Story time 2 min

Homeland Center Activities Coordinator Dee Smith strides into the Homeland Solarium and the children lining the benches sit up and smile.

“How is everyone?” Smith says brightly. “Good? Good! Nice day out today! Which stories are we going to read today?”

It’s Story Time at Homeland. Twice a month in the summer the children from McLamb Memorial Church Day Care Center walk just around the corner from their child care to Homeland. The first- through third-graders hear Smith read a story, while residents watch and smile.

2017 READERS CHOICE For the sixth year in a row, Harrisburg Magazine’s more than 50,000 readers voted Homeland Center as Readers’ Choice for Best Long-Term Care Facility.

The Readers’ Choice honor comes as Homeland is celebrating its 150th Anniversary and on the heels of achieving a perfect 5.0 score in U.S News and World Report’s Best Nursing Homes 2016-17.

“This recognition is truly a testament to our committed staff, which both care about our residents and consider them family," said Barry Ramper II, Homeland’s president and CEO. “For generations, families have counted on Homeland to look after their loved ones and this recognition underscores the commitment we have to provide the highest quality care to our community."

Virginia Halty for website minDignity is paramount to Assistant Director of Nursing Virginia Halty

Virginia Halty entered nursing in pediatrics, but she was inspired to serve the elderly by watching her beloved grandmother deal with “the issues of aging.”

“She was probably the most beautiful, understanding, kind, and considerate person I’ll ever meet in my life,” says Halty. “She was like my best friend. She taught me how to cook, sew, crochet.”

Halty joined the Homeland staff in late May 2017 as assistant director of nursing, responsible for infection control and restorative care. Nursing seemed to be her calling, as she discovered that her family tree is full of nurses, teachers, and social workers. She holds a bachelor’s degree from Jacksonville University and a master’s degree from Drexel University.

Jim Phillips for website minMany people cook for fun, or because they must. Jim Phillips, though, believes that cooking “can become a means of worship.”

The Homeland resident has spent his life on a spiritual quest entwined with cooking as a ministry, whether he’s preparing meals for a few friends or hundreds of people.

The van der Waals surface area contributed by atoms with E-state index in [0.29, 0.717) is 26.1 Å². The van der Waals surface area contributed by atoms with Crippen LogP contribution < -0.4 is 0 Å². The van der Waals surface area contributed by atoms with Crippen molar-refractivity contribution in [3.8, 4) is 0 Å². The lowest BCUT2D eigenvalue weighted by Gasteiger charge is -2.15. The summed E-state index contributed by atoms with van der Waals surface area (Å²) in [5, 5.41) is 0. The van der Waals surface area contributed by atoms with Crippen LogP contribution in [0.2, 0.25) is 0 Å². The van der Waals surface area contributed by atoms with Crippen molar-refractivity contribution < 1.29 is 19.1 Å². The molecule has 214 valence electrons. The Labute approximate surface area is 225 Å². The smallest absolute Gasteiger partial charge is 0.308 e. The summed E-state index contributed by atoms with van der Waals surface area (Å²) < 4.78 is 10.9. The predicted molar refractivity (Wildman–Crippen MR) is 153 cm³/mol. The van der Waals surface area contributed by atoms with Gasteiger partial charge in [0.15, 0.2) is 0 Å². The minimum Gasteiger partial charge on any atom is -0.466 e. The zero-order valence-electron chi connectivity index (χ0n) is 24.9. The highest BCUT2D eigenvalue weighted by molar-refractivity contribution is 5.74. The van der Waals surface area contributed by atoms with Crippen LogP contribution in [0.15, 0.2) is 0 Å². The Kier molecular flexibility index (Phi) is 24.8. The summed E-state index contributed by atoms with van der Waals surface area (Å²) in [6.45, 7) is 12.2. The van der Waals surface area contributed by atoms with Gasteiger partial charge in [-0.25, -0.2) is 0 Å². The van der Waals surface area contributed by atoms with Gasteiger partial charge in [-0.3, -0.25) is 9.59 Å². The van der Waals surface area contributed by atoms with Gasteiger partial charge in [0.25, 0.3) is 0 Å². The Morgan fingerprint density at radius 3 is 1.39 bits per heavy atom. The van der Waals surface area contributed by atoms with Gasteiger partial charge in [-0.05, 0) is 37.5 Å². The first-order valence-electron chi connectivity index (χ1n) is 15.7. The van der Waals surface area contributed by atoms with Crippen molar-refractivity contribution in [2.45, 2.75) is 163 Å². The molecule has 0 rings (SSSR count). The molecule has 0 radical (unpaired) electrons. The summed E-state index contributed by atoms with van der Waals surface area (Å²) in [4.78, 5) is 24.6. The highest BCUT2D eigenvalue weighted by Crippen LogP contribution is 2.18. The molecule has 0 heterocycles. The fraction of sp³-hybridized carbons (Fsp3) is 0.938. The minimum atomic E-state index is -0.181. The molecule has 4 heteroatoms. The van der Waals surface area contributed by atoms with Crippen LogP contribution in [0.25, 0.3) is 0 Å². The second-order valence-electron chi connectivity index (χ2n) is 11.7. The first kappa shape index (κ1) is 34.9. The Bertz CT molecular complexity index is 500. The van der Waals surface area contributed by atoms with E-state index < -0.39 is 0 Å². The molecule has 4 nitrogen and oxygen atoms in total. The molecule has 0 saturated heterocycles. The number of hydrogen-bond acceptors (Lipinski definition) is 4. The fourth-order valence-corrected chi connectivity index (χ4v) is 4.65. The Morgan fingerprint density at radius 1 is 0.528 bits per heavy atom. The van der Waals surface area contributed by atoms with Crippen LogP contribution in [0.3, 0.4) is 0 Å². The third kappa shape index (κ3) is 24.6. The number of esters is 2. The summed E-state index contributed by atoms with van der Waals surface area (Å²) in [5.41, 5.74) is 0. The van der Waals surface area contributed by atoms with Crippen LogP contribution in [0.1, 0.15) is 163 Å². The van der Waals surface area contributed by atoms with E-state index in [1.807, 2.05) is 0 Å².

Jim grew up in Ohio, raised by foster parents after the death of his mother. When glaucoma took his foster mother’s sight, she would sit in the kitchen doorway and coach Jim through the steps of making the family dinner.

“She would ask, ‘Does it look like this? Does it taste like this?’” Jim remembers. “She was like a living cookbook. That’s what began my journey with food.”

After attending Northcentral University in Minneapolis, Jim’s career path wound from counseling troubled teens to buying for department stores, to preparing bank financial statements. But all his life, he had wanted to attend a monastery and he discovered idyllic Holy Cross Monastery, on the banks of the Hudson River.

Kelly Calaman Betty Wise Jane Krebs for website minEnjoying the warm weather during one of Homeland Center’s recent picnics, resident Pete Patton and his daughter, Deb Herneisey, said it reminded them of past family get-togethers.

“We had a fire pit before fire pits were in style!” said Deb, recalling the family’s “wienie roasts,” where they cooked hot dogs and s’mores over an open fire. Pete, a retired lineman who was often called to manage challenging situations, has been at Homeland for more than four years. “I love it,” he said. “The people are all nice.”

Organized by Homeland staff and supported by Board of Managers members, the Wednesday summer picnics offer a chance for residents to visit with family and friends.

Homeland’s unique Chet Henry Memorial Pavilion provides the perfect picnic spot. Added to Homeland’s lush Fifth Street gardens in 2012, the pavilion honors a former resident who was Harrisburg’s youngest fire chief and Pennsylvania’s first state fire commissioner. A gentle breeze, helped by ceiling fans whirring overhead, kept the atmosphere cool and comfortable.


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